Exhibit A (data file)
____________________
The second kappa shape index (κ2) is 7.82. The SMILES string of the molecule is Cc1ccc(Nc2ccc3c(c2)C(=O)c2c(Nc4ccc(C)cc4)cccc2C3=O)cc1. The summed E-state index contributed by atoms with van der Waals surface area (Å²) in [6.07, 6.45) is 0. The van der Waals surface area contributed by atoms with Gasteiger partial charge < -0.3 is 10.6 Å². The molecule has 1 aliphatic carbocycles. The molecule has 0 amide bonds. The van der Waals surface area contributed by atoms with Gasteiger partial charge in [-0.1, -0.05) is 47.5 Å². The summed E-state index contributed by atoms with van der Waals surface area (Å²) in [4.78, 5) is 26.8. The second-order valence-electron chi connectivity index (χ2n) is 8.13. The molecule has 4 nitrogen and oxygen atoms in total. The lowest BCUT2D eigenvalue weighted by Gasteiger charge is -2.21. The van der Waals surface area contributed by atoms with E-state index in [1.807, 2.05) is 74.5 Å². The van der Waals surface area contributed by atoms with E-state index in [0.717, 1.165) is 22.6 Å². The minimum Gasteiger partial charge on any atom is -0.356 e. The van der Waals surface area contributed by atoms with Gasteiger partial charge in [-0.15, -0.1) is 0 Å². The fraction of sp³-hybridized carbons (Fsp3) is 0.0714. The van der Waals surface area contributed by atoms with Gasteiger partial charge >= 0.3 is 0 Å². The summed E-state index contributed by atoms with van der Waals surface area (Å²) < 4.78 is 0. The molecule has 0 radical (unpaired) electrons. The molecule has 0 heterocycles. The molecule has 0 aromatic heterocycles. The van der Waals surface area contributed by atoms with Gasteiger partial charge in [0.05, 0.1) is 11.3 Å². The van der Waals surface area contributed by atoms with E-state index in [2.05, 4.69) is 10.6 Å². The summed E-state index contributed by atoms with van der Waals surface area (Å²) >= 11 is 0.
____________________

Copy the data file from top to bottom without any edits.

The second kappa shape index (κ2) is 7.82. The SMILES string of the molecule is Cc1ccc(Nc2ccc3c(c2)C(=O)c2c(Nc4ccc(C)cc4)cccc2C3=O)cc1. The summed E-state index contributed by atoms with van der Waals surface area (Å²) in [6.07, 6.45) is 0. The van der Waals surface area contributed by atoms with Gasteiger partial charge < -0.3 is 10.6 Å². The molecule has 1 aliphatic carbocycles. The molecule has 0 amide bonds. The van der Waals surface area contributed by atoms with Gasteiger partial charge in [-0.1, -0.05) is 47.5 Å². The summed E-state index contributed by atoms with van der Waals surface area (Å²) in [4.78, 5) is 26.8. The second-order valence-electron chi connectivity index (χ2n) is 8.13. The molecule has 4 nitrogen and oxygen atoms in total. The lowest BCUT2D eigenvalue weighted by Gasteiger charge is -2.21. The van der Waals surface area contributed by atoms with E-state index in [1.807, 2.05) is 74.5 Å². The van der Waals surface area contributed by atoms with E-state index in [0.717, 1.165) is 22.6 Å². The minimum Gasteiger partial charge on any atom is -0.356 e. The van der Waals surface area contributed by atoms with Gasteiger partial charge in [-0.15, -0.1) is 0 Å². The fraction of sp³-hybridized carbons (Fsp3) is 0.0714. The van der Waals surface area contributed by atoms with Gasteiger partial charge >= 0.3 is 0 Å². The summed E-state index contributed by atoms with van der Waals surface area (Å²) < 4.78 is 0. The molecule has 0 radical (unpaired) electrons. The molecule has 0 heterocycles. The molecule has 0 aromatic heterocycles. The van der Waals surface area contributed by atoms with Gasteiger partial charge in [0.05, 0.1) is 11.3 Å². The van der Waals surface area contributed by atoms with E-state index in [2.05, 4.69) is 10.6 Å². The summed E-state index contributed by atoms with van der Waals surface area (Å²) >= 11 is 0.